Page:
Benefits of Hula Hooping

While hula hooping gained widespread popularity in the United States when Wham-O first introduced it in the 1950’s, the activity actually dates back to ancient Egypt and Greece. Today, you can find inexpensive, colorful hula hoops in just about any store that sells toys. More expensive, weighted hoops are also sold as a fitness accessory for exercise enthusiasts to include in their workout routine. Hula hooping is something that nearly anyone of any fitness level can do. Hula hooping is an affordable way to reap an abundance of benefits.

Aerobic Activity

Hula hooping is a great form of aerobic exercise to include in a cardio workout. The Mayo Clinic states that just 10 minutes is long enough to benefit from the aerobic activity of hula hooping. Smaller, lightweight hoops are best to use for aerobic exercise because they require more energy to keep the hoop rotating.

Tones Muscles

Because your muscles must be in constant motion to keep the hoop moving, hula hooping is an easy way to tone and strengthen the muscles in the abdomen, hips and legs. Spinning a hula hoop on the arm tones the arm muscles. Larger, weighted hula hoops are available with more resistance to strengthen muscles faster.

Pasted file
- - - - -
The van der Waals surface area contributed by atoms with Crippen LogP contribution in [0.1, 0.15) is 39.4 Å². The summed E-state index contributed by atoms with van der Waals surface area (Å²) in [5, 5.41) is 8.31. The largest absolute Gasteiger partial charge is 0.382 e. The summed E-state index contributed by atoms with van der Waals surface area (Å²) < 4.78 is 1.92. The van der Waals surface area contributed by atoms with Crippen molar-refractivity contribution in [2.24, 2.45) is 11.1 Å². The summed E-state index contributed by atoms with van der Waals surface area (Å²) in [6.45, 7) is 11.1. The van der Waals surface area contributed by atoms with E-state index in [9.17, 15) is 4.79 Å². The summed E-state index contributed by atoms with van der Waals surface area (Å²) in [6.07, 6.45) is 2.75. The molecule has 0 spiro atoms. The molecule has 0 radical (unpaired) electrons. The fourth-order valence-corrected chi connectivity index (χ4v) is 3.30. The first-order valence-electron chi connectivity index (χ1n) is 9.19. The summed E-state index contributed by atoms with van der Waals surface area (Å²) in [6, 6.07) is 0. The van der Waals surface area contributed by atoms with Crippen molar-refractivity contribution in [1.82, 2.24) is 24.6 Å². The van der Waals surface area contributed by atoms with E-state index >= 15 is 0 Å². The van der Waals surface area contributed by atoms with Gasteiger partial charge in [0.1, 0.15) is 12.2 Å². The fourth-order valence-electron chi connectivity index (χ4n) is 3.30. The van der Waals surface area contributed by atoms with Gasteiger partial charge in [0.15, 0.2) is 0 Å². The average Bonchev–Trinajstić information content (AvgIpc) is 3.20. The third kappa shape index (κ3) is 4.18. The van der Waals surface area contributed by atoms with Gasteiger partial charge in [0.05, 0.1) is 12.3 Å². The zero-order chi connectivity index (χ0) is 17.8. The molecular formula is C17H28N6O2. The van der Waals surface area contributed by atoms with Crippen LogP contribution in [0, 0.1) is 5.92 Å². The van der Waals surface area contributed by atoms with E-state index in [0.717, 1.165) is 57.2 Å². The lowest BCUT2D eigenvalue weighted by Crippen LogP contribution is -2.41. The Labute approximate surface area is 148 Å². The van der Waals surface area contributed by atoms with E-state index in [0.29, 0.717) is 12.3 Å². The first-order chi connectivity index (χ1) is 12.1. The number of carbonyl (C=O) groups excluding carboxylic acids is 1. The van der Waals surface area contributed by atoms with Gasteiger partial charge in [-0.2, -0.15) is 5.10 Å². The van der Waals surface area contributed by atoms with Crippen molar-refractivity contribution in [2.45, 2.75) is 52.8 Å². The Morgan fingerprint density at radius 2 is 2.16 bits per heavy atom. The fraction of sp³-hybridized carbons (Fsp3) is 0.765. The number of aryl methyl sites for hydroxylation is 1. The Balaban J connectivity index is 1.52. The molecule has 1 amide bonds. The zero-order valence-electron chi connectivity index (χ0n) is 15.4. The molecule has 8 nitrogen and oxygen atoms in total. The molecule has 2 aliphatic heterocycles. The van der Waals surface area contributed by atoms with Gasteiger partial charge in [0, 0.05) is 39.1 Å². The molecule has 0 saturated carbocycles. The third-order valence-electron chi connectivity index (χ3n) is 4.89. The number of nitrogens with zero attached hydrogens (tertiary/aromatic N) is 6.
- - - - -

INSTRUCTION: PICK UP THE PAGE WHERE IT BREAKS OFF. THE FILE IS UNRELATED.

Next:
Builds Coordination

In order to keep a hula hoop moving, you must move in a steady rhythm with good timing. Using a hula hoop may seem challenging at first, but the more you do it the easier it becomes as your coordination increases. Advanced hula hoop users can try using multiple hoops to develop an ever higher level of coordination.

Fun Activity

One of the best benefits of hula hooping is that it is just plain fun. Using a hula hoop is a great way for adults to reconnect with their inner child and play. You can hoop to music or with others to make it even more enjoyable. Hula hoop contests and classes are also available to show off your hooping skills and meet others who enjoy the activity.

About this Author

Sharon O’Neil is a health and family writer from Indiana. She writes about her experiences caring for her mother on her personal blog, Alzheimer’s Disease Caregiver. She has a Bachelor of Science degree in business from Indiana University. Sharon has worked in international shipping for the past eight years and is a licensed U.S. customs broker.